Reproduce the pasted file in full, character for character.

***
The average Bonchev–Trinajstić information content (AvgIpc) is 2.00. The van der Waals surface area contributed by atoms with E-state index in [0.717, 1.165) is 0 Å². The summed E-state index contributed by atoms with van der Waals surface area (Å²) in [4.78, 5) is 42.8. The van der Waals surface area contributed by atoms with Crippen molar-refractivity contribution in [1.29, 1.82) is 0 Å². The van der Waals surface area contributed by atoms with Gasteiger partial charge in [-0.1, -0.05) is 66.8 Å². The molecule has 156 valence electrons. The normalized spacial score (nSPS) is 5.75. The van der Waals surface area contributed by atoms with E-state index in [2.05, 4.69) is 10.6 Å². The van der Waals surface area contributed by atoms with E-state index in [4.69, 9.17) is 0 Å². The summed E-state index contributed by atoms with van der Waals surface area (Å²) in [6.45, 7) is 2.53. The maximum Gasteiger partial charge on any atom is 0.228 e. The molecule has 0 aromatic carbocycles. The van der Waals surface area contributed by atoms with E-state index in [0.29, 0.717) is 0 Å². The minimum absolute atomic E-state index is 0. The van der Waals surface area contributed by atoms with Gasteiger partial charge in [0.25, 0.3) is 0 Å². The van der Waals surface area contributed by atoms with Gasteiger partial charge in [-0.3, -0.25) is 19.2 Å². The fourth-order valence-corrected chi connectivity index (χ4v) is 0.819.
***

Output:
The average Bonchev–Trinajstić information content (AvgIpc) is 2.00. The van der Waals surface area contributed by atoms with E-state index in [0.717, 1.165) is 0 Å². The summed E-state index contributed by atoms with van der Waals surface area (Å²) in [4.78, 5) is 42.8. The van der Waals surface area contributed by atoms with Crippen molar-refractivity contribution in [1.29, 1.82) is 0 Å². The van der Waals surface area contributed by atoms with Gasteiger partial charge in [-0.1, -0.05) is 66.8 Å². The molecule has 156 valence electrons. The normalized spacial score (nSPS) is 5.75. The van der Waals surface area contributed by atoms with E-state index in [2.05, 4.69) is 10.6 Å². The van der Waals surface area contributed by atoms with E-state index in [4.69, 9.17) is 0 Å². The summed E-state index contributed by atoms with van der Waals surface area (Å²) in [6.45, 7) is 2.53. The maximum Gasteiger partial charge on any atom is 0.228 e. The molecule has 0 aromatic carbocycles. The van der Waals surface area contributed by atoms with E-state index in [0.29, 0.717) is 0 Å². The minimum absolute atomic E-state index is 0. The van der Waals surface area contributed by atoms with Gasteiger partial charge in [0.25, 0.3) is 0 Å². The van der Waals surface area contributed by atoms with Gasteiger partial charge in [-0.3, -0.25) is 19.2 Å². The fourth-order valence-corrected chi connectivity index (χ4v) is 0.819.